In so many ways, Black women have shaped America's culinary landscape, but even with the dozens of magazines covering food and wine, there hasn't been one about Black women in the industry — until now.
The first issue of For the Culture, a biannual magazine launched by a Black woman, and written, photographed and illustrated all by Black women, is available to purchase online now. Its creator, pastry-chef-turned-food-writer Klancy Miller, sat down with TODAY's Sheinelle Jones, along with several stars of the first issue to discuss the project.
"I worked in Paris at a bakery in a restaurant, and I loved it, but I also realized that I wanted to work outside of the restaurant," Miller told Jones.
Noticing the dearth of food and wine stories focused on Black women prompted her to try something new.
"I've never seen a lot of focus on Black people in general, but specifically Black women," Miller said. "I truly believe that Black women are the architects of kitchens and cuisines in this country throughout history and in many countries throughout the world. So I wanted to create a publication that would center our experiences, our expertise and our voices in relationship to food and wine."
"There's a quote that Toni Morrison has said which is, 'If there is a book that you want to read, write it,'" she added. "I felt like this is something I want to read."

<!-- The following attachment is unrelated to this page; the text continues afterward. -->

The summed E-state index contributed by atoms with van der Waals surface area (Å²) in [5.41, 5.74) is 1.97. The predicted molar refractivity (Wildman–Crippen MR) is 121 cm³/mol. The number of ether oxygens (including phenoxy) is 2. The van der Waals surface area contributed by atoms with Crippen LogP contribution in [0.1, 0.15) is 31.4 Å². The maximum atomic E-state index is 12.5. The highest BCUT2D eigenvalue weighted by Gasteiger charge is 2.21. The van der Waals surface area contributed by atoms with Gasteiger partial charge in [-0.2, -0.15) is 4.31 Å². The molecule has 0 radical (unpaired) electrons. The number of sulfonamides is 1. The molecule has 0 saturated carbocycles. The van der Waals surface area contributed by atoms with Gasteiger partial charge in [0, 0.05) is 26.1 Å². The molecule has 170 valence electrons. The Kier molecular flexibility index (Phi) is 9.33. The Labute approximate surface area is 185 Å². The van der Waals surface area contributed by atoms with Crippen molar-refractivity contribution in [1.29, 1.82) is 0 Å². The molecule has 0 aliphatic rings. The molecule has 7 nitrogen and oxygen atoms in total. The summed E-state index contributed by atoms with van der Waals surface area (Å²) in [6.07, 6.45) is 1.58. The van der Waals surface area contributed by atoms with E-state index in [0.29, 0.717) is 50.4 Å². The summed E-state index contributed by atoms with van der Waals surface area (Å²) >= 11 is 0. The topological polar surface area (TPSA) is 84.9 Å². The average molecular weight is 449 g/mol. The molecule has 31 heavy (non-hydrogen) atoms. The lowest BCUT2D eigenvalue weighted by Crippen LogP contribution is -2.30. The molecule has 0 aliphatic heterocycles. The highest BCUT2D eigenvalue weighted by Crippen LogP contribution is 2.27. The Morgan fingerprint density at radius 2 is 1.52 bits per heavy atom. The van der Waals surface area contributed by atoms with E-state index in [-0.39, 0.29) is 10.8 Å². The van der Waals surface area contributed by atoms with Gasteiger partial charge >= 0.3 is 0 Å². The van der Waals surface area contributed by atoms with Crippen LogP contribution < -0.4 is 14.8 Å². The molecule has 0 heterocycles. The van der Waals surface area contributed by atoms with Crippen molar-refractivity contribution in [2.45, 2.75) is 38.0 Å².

A little over a year ago, Miller started a crowdfunding campaign and asked for submissions to the magazine. The first issued featured 35 contributors and culinary historian, cookbook author and professor Jessica B. Harris on the cover.
"I want people to feel inspired to learn something about a person they didn't know about before," Miller said of her hopes for the publication. "If you have never made a Somalian meal, I hope you'll try one of the recipes. So I want people to feel like their curiosity is being sated."
Krista Scruggs, a Vermont-based farmer and owner of Zafa Wines, profiled in the first issue sees the magazine as a teaching opportunity.
"What this does is just educate people that (Black women) are nuanced in every way, from food into wine," she said. "I think it is finally us having space and holding space when everyone else has but us, or that we better fight harder to have our voices heard."
Mashama Bailey, award-winning executive chef and partner of The Grey restaurant and market in Savannah, Georgia, also featured in the magazine, told Sheinelle being a Black woman in food has felt "lonely" at times. "I don't think that there are many of us, and it's really been an eye-opening journey to meet people."
Home cook and food blogger Angela Davis, aka The Kitchenista, is especially proud to be in the issue because of her 6-year-old daughter.
"To flip through this magazine, and it was just picture after picture of Black and brown women, and food … it's nice it's been it's all about us," she told Sheinelle.
Miller added, "We're celebrating our stories, celebrating each other."
The first issue of For the Culture is available to purchase online, and Miller is working on getting in bookstores soon, as well.